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Covered Bridges in the Midwest

Bridges in Missouri and Iowa

Covered Bridges in the Midwest

With more than a dozen covered bridges in the area, the Heartland is a dream for covered bridge enthusiasts. A covered bridge is, by definition, any bridge with any amount of covering. When you think of a traditional covered bridge, you probably think of a wooden bridge traversing a body of water with a covering extending the entire bridge span. We will use that as a guide and take it a step further and focus on bridges over a century old.

Missouri is home to four of these bridges, whereas Kansas no longer has any standing. Our neighbor to the north, Iowa, boasts nine covered bridges, many of which have been featured in literature and films.

The Design

Covered bridges started being built in the early 1800s as the need to traverse streams and rivers heightened. A standard, uncovered, wooden bridge would only last approximately 20 years because of the elements. A covered bridge can be expected to last more than 100 years with proper maintenance. The design of a covered bridge is simple. Typically, the bridge is a combination of an arch for its load bearing capabilities and truss for rigidity. Patented in 1817, the Burr Arch Truss is the most common design for a covered bridge.

Looking at the historical bridges, you will notice something in common with many covered bridges – the color! Most bridges were painted “barn red.” It would be great to say this was for safety or longevity reasons. But it is simply a cost-cutting measure. Barns, bridges, and other wooden structures were typically painted red in the 1800s because it was cheap to make. All three ingredients were readily available: milk, rust, and lime.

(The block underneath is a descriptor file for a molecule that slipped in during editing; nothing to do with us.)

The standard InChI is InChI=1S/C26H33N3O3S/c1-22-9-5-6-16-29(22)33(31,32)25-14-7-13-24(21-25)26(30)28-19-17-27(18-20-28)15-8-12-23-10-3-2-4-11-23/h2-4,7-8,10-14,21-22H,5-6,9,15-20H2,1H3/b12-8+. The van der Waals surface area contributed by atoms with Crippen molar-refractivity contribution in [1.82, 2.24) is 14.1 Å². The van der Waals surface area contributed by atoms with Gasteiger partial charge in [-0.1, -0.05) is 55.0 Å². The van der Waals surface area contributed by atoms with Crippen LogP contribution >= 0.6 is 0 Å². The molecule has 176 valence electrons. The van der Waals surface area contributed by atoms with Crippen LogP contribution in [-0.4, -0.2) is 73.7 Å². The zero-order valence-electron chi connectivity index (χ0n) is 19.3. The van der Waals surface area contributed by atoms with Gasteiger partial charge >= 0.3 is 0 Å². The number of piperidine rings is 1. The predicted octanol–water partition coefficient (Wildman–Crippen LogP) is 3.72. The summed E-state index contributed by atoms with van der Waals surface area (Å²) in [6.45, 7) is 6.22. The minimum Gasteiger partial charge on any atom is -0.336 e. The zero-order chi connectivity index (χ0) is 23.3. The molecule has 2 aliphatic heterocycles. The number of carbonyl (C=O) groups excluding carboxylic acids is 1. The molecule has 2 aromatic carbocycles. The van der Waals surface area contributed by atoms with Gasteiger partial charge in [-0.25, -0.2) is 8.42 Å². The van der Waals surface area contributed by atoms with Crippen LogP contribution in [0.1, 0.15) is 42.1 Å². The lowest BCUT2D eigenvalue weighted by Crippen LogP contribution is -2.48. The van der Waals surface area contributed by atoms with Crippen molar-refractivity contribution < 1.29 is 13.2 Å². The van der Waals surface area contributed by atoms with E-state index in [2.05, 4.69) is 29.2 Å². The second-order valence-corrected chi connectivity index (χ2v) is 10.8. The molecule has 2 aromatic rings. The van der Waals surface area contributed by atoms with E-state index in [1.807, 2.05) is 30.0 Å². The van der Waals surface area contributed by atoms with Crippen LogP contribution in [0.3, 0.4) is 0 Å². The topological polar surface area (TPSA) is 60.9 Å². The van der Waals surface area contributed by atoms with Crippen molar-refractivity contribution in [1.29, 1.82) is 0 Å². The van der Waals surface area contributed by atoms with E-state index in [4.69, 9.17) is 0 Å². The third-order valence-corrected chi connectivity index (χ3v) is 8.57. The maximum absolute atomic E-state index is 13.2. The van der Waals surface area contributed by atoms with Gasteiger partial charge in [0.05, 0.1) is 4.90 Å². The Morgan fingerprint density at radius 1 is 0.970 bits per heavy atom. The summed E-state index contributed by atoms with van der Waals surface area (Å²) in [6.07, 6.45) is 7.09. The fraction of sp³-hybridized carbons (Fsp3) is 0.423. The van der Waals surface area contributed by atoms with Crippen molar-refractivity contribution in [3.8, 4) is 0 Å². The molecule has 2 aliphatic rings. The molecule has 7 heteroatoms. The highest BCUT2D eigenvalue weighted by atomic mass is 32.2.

Covered Bridges in Missouri

There are four wooden covered bridges still standing in the state of Missouri. Burfordville, Locust Creek, Union and Sandy Creek.

Burfordville Bridge spans 140’ across the Whitewater River in the Bollinger Mill State Historic Site. Being built pre-Civil War in 1858, it is the oldest of the four surviving bridges. Getting to the bridge can be a drive for some. It is located nearly two hours south of St. Louis, Missouri.

Built in 1868, during the post-Civil War reconstruction era, the Locust Creek Bridge is the second oldest of the four remaining bridges in Missouri. It is also the longest. It spans 151’ over the now dry Locust Creek. Located a mere 90 minutes from our Kansas City office, it can be accessed by a very short hike at the Locust Creek Covered Bridge State Historic Site.

The third longest and third oldest bridge in Missouri is the Union Bridge. Built in 1871, the 125’ long bridge traverses the Elk Fork Salt River in Monroe County, Missouri. A short 45-minute drive from Columbia, Missouri will get you to this beautiful bridge inside the Union Covered Bridge State Historic Site.

The Sandy Creek covered bridge is the shortest and youngest of the fourth surviving covered bridges of Missouri. Built in 1872, this 74’ bridge spans across Sandy Creek in Jefferson County, Missouri. To visit the barn red bridge, you would need to take a short 45-minute drive south of St. Louis, Missouri to the Sandy Creek Covered Bridge State Historic Site.

Covered Bridges in Iowa

Iowa has a storied past with covered bridges and even hosts an annual covered bridge festival. The film and novel, The Bridges of Madison County, takes place in Iowa and several bridges referenced still stand today!

Built mere months after the end of the Civil War in 1866, the Owens Covered Bridge in Allen, Iowa is the oldest standing bridge in the area. The bridge was built to cross the Yeader Creek, an offshoot of Lake Easter. If you are in the Des Moines, IA area, be sure to visit.

The next two bridges have a unique history. The Wilcox Game Preserve Bridge and the Marysville Bridge are the same bridge separated by nearly 14 miles of road! Originally built 1870, it spanned over 80’. In 1970, the bridge was cut in half with 40’ of the bridge heading to the Wilcox Game Preserve and 41’ heading to Knoxville, IA. Both bridges can be found within an hour’s drive southeast of Des Moines, IA.